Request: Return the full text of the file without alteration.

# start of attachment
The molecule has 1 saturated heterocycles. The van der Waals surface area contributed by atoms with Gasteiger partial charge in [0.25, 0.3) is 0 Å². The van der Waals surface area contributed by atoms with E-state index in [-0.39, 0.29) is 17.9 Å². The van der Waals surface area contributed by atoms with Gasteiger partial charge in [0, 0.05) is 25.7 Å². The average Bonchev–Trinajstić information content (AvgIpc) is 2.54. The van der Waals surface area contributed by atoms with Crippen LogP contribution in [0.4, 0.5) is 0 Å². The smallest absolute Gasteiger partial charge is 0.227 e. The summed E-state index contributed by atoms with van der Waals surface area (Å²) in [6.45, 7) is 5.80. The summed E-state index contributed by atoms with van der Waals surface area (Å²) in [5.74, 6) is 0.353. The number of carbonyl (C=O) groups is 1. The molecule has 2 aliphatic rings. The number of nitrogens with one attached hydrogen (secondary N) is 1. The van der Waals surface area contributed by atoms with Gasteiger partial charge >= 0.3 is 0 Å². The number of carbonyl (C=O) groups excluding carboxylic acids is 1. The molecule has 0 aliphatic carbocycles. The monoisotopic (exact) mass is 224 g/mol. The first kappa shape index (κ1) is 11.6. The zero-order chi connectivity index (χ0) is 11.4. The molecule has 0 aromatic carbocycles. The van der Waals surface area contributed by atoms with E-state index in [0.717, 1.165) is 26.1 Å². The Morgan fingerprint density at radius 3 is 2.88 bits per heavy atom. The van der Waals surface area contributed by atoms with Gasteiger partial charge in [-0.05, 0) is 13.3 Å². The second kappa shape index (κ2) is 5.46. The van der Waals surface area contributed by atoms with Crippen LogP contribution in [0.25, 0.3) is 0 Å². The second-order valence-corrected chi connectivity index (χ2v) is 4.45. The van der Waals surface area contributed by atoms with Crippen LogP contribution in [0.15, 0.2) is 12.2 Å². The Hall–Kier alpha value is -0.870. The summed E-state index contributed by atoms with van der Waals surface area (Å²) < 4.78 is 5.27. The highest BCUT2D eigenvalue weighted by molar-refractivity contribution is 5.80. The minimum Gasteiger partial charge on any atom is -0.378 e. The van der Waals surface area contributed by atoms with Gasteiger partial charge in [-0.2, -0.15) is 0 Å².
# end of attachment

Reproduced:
The molecule has 1 saturated heterocycles. The van der Waals surface area contributed by atoms with Gasteiger partial charge in [0.25, 0.3) is 0 Å². The van der Waals surface area contributed by atoms with E-state index in [-0.39, 0.29) is 17.9 Å². The van der Waals surface area contributed by atoms with Gasteiger partial charge in [0, 0.05) is 25.7 Å². The average Bonchev–Trinajstić information content (AvgIpc) is 2.54. The van der Waals surface area contributed by atoms with Crippen LogP contribution in [0.4, 0.5) is 0 Å². The smallest absolute Gasteiger partial charge is 0.227 e. The summed E-state index contributed by atoms with van der Waals surface area (Å²) in [6.45, 7) is 5.80. The summed E-state index contributed by atoms with van der Waals surface area (Å²) in [5.74, 6) is 0.353. The number of carbonyl (C=O) groups is 1. The molecule has 2 aliphatic rings. The number of nitrogens with one attached hydrogen (secondary N) is 1. The van der Waals surface area contributed by atoms with Gasteiger partial charge >= 0.3 is 0 Å². The number of carbonyl (C=O) groups excluding carboxylic acids is 1. The molecule has 0 aliphatic carbocycles. The monoisotopic (exact) mass is 224 g/mol. The first kappa shape index (κ1) is 11.6. The zero-order chi connectivity index (χ0) is 11.4. The molecule has 0 aromatic carbocycles. The van der Waals surface area contributed by atoms with E-state index in [0.717, 1.165) is 26.1 Å². The Morgan fingerprint density at radius 3 is 2.88 bits per heavy atom. The van der Waals surface area contributed by atoms with Gasteiger partial charge in [-0.05, 0) is 13.3 Å². The second kappa shape index (κ2) is 5.46. The van der Waals surface area contributed by atoms with Crippen LogP contribution in [0.25, 0.3) is 0 Å². The second-order valence-corrected chi connectivity index (χ2v) is 4.45. The van der Waals surface area contributed by atoms with Crippen LogP contribution in [0.15, 0.2) is 12.2 Å². The Hall–Kier alpha value is -0.870. The summed E-state index contributed by atoms with van der Waals surface area (Å²) < 4.78 is 5.27. The highest BCUT2D eigenvalue weighted by molar-refractivity contribution is 5.80. The minimum Gasteiger partial charge on any atom is -0.378 e. The van der Waals surface area contributed by atoms with Gasteiger partial charge in [-0.2, -0.15) is 0 Å².